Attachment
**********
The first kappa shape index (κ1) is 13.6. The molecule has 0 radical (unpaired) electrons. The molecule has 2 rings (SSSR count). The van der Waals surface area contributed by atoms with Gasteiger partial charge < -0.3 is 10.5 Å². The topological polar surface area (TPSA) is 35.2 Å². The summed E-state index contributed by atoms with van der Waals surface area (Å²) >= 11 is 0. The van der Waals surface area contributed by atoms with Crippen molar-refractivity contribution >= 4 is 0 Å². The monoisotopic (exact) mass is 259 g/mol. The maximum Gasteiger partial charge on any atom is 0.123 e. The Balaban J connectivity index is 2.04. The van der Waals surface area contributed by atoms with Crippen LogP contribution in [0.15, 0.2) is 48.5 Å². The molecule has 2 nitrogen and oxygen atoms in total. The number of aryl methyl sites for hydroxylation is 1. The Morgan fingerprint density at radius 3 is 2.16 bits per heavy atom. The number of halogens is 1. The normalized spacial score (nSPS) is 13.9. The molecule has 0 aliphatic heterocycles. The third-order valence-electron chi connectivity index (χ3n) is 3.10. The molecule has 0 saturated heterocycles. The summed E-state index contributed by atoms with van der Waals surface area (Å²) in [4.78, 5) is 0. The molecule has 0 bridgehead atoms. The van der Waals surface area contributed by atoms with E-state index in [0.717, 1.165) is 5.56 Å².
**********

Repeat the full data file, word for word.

The first kappa shape index (κ1) is 13.6. The molecule has 0 radical (unpaired) electrons. The molecule has 2 rings (SSSR count). The van der Waals surface area contributed by atoms with Gasteiger partial charge < -0.3 is 10.5 Å². The topological polar surface area (TPSA) is 35.2 Å². The summed E-state index contributed by atoms with van der Waals surface area (Å²) >= 11 is 0. The van der Waals surface area contributed by atoms with Crippen molar-refractivity contribution >= 4 is 0 Å². The monoisotopic (exact) mass is 259 g/mol. The maximum Gasteiger partial charge on any atom is 0.123 e. The Balaban J connectivity index is 2.04. The van der Waals surface area contributed by atoms with Crippen LogP contribution in [0.15, 0.2) is 48.5 Å². The molecule has 2 nitrogen and oxygen atoms in total. The number of aryl methyl sites for hydroxylation is 1. The Morgan fingerprint density at radius 3 is 2.16 bits per heavy atom. The number of halogens is 1. The normalized spacial score (nSPS) is 13.9. The molecule has 0 aliphatic heterocycles. The third-order valence-electron chi connectivity index (χ3n) is 3.10. The molecule has 0 saturated heterocycles. The summed E-state index contributed by atoms with van der Waals surface area (Å²) in [4.78, 5) is 0. The molecule has 0 bridgehead atoms. The van der Waals surface area contributed by atoms with E-state index in [0.717, 1.165) is 5.56 Å².